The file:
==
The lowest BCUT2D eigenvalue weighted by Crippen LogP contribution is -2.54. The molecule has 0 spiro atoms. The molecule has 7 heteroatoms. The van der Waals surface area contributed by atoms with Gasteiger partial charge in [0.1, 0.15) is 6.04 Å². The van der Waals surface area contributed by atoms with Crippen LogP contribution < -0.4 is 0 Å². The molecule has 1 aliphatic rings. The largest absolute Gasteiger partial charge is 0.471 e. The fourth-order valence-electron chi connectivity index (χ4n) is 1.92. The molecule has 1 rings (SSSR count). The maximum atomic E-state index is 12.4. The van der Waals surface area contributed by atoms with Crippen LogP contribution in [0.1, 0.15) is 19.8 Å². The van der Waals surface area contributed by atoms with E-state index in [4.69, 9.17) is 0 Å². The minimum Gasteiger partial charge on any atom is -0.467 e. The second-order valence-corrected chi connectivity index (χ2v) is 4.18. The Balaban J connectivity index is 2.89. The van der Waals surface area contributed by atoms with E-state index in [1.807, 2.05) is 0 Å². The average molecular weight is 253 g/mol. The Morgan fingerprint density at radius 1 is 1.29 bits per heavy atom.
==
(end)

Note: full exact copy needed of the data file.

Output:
The lowest BCUT2D eigenvalue weighted by Crippen LogP contribution is -2.54. The molecule has 0 spiro atoms. The molecule has 7 heteroatoms. The van der Waals surface area contributed by atoms with Gasteiger partial charge in [0.1, 0.15) is 6.04 Å². The van der Waals surface area contributed by atoms with Crippen LogP contribution < -0.4 is 0 Å². The molecule has 1 aliphatic rings. The largest absolute Gasteiger partial charge is 0.471 e. The fourth-order valence-electron chi connectivity index (χ4n) is 1.92. The molecule has 1 rings (SSSR count). The maximum atomic E-state index is 12.4. The van der Waals surface area contributed by atoms with Crippen LogP contribution in [0.1, 0.15) is 19.8 Å². The van der Waals surface area contributed by atoms with E-state index in [4.69, 9.17) is 0 Å². The minimum Gasteiger partial charge on any atom is -0.467 e. The second-order valence-corrected chi connectivity index (χ2v) is 4.18. The Balaban J connectivity index is 2.89. The van der Waals surface area contributed by atoms with E-state index in [1.807, 2.05) is 0 Å². The average molecular weight is 253 g/mol. The Morgan fingerprint density at radius 1 is 1.29 bits per heavy atom.